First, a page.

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Spotlight on China's Homegrown Search Giant

Revenues accelerate at Baidu

December 14, 2009 | Advertising & Marketing

Google is not on top everywhere. In China, homegrown search giant Baidu snaps up more than one-half of the market by catering to local needs.

According to Analysys International, search revenues in China reached RMB1.81 billion ($265 million) in Q2 2009 alone—a 33% increase over the previous quarter and a 47% increase over the same period the prior year. Baidu saw more than twice the share of those dollars as Google.

Search Engine Revenues in China, by Company, Q2 2009 (% of total)

Popularity in the world’s largest country has made Baidu the third-biggest search property in the world, according to July 2009 comScore qSearch figures. Nearly 8 billion searches were conducted on Baidu.

Top 10 Search Engine Properties Among Internet Users Worldwide, Ranked by Searches, July 2008 & July 2009 (millions and % change)

The Chinese search market is vastly different from those in the US and Europe, said Pali Capital analyst and managing director Tian Hou on Silicon Alley Insider. She explained that Baidu has been successful because it has tailored its sales and marketing efforts toward small and medium-sized businesses, providing support and even helping those without Websites create them.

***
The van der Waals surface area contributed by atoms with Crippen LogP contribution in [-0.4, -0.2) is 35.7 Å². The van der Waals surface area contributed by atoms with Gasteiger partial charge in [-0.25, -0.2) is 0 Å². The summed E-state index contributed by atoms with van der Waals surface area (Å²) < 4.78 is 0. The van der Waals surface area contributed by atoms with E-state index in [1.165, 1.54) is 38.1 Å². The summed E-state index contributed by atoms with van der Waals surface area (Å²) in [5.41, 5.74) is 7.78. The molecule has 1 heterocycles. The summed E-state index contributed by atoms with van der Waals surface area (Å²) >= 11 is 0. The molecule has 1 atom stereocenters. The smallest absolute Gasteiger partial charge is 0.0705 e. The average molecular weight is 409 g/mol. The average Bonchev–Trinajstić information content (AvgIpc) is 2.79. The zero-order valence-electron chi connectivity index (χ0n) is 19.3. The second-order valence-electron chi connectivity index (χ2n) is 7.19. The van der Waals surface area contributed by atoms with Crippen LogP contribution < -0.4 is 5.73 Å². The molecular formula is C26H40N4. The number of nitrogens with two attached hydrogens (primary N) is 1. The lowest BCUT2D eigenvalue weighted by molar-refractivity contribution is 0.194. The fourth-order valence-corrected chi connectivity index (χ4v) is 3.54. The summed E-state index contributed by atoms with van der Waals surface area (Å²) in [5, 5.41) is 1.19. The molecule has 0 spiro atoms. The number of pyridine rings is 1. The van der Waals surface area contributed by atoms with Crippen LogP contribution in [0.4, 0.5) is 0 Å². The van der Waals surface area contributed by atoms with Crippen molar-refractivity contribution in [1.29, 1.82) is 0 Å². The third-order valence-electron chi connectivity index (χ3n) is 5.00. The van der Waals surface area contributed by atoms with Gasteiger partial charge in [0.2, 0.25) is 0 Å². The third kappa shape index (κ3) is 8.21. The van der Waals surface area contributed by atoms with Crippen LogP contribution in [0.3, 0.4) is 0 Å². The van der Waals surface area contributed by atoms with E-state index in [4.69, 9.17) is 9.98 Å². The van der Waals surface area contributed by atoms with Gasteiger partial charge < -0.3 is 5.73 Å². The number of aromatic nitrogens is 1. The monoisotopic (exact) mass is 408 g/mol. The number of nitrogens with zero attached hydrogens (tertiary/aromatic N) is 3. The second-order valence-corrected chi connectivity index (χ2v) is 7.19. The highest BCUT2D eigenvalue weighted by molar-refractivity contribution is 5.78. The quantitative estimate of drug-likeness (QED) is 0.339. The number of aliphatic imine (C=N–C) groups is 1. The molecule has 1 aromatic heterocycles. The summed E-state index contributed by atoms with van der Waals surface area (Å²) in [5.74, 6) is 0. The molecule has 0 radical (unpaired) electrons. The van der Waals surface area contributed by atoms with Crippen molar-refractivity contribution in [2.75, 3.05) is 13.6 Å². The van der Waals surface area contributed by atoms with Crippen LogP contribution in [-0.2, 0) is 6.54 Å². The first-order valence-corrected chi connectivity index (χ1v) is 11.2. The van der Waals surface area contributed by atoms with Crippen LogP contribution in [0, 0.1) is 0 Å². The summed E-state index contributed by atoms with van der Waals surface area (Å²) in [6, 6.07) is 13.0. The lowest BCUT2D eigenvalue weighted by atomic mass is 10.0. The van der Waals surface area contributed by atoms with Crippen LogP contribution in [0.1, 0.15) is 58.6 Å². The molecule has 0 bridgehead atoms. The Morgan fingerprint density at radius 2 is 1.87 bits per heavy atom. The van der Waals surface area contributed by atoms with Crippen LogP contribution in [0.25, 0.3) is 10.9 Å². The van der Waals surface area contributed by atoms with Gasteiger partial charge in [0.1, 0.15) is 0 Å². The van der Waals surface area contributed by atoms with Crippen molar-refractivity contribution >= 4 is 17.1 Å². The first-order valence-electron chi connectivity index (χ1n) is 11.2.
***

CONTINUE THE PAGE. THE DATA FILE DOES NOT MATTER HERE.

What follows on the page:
The strategy seems to be working, as revenues continue to accelerate into Q4, according to company reports. Total revenues for Q3 were RMB1.28 billion ($187.2 million), a 39.1% increase over the same period of the previous year. Baidu also disclosed that it has an active catalog of 216,000 online marketers who spent an average of RMB5,900 ($864) in the quarter—also up both year over year and quarter over quarter.

Robin Li, Baidu’s chairman and CEO, attributed improved revenues to the implementation of the site’s new online marketing system, Phoenix Nest. The streamlined bidding system had been adopted by 70% of marketing customers as of Q3 and contributed 20% of overall revenues.

Baidu also may receive help by adhering to strict censorship standards set by the Chinese government, while some international sites have run afoul of the “Great Firewall of China” before. According to The Wall Street Journal, when Google was blocked briefly over the summer, users were automatically redirected to Baidu.

Keep up on the latest digital trends. Learn more about an eMarketer Total Access subscription, today.

Check out today’s other article, “Seven Predictions for 2010 from eMarketer’s CEO.”



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